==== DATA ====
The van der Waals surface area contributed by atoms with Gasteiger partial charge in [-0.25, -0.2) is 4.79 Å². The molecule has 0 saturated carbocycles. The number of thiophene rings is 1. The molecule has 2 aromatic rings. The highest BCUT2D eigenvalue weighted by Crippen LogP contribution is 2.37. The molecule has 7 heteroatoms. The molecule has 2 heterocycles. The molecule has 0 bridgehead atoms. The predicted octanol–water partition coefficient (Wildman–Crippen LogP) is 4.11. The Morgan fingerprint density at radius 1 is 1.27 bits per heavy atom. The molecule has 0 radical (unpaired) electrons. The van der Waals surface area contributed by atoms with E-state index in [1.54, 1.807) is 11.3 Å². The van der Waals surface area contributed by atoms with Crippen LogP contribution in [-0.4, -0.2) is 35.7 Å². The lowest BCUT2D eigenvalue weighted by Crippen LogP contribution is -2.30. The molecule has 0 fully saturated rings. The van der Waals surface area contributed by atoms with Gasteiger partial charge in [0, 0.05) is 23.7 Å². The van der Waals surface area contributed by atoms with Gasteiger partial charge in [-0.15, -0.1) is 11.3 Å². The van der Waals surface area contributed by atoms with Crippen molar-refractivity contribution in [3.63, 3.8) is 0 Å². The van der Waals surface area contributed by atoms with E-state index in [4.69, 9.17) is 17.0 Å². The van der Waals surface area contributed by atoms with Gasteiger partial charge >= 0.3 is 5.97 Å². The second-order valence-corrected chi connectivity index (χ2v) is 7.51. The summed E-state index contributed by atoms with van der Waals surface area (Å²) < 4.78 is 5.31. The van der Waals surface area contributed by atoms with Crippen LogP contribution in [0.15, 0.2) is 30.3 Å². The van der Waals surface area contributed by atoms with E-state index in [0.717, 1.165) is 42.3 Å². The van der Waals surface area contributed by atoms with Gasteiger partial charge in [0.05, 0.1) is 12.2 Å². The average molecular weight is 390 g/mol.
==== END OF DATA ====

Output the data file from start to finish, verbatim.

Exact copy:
The van der Waals surface area contributed by atoms with Gasteiger partial charge in [-0.25, -0.2) is 4.79 Å². The molecule has 0 saturated carbocycles. The number of thiophene rings is 1. The molecule has 2 aromatic rings. The highest BCUT2D eigenvalue weighted by Crippen LogP contribution is 2.37. The molecule has 7 heteroatoms. The molecule has 2 heterocycles. The molecule has 0 bridgehead atoms. The predicted octanol–water partition coefficient (Wildman–Crippen LogP) is 4.11. The Morgan fingerprint density at radius 1 is 1.27 bits per heavy atom. The molecule has 0 radical (unpaired) electrons. The van der Waals surface area contributed by atoms with E-state index in [1.54, 1.807) is 11.3 Å². The van der Waals surface area contributed by atoms with Crippen LogP contribution in [-0.4, -0.2) is 35.7 Å². The lowest BCUT2D eigenvalue weighted by Crippen LogP contribution is -2.30. The molecule has 0 fully saturated rings. The van der Waals surface area contributed by atoms with Gasteiger partial charge in [0, 0.05) is 23.7 Å². The van der Waals surface area contributed by atoms with Gasteiger partial charge in [-0.15, -0.1) is 11.3 Å². The van der Waals surface area contributed by atoms with Crippen molar-refractivity contribution in [3.63, 3.8) is 0 Å². The van der Waals surface area contributed by atoms with E-state index in [4.69, 9.17) is 17.0 Å². The van der Waals surface area contributed by atoms with Gasteiger partial charge >= 0.3 is 5.97 Å². The second-order valence-corrected chi connectivity index (χ2v) is 7.51. The summed E-state index contributed by atoms with van der Waals surface area (Å²) < 4.78 is 5.31. The van der Waals surface area contributed by atoms with Crippen LogP contribution in [0.15, 0.2) is 30.3 Å². The van der Waals surface area contributed by atoms with E-state index in [0.717, 1.165) is 42.3 Å². The van der Waals surface area contributed by atoms with Gasteiger partial charge in [0.05, 0.1) is 12.2 Å². The average molecular weight is 390 g/mol.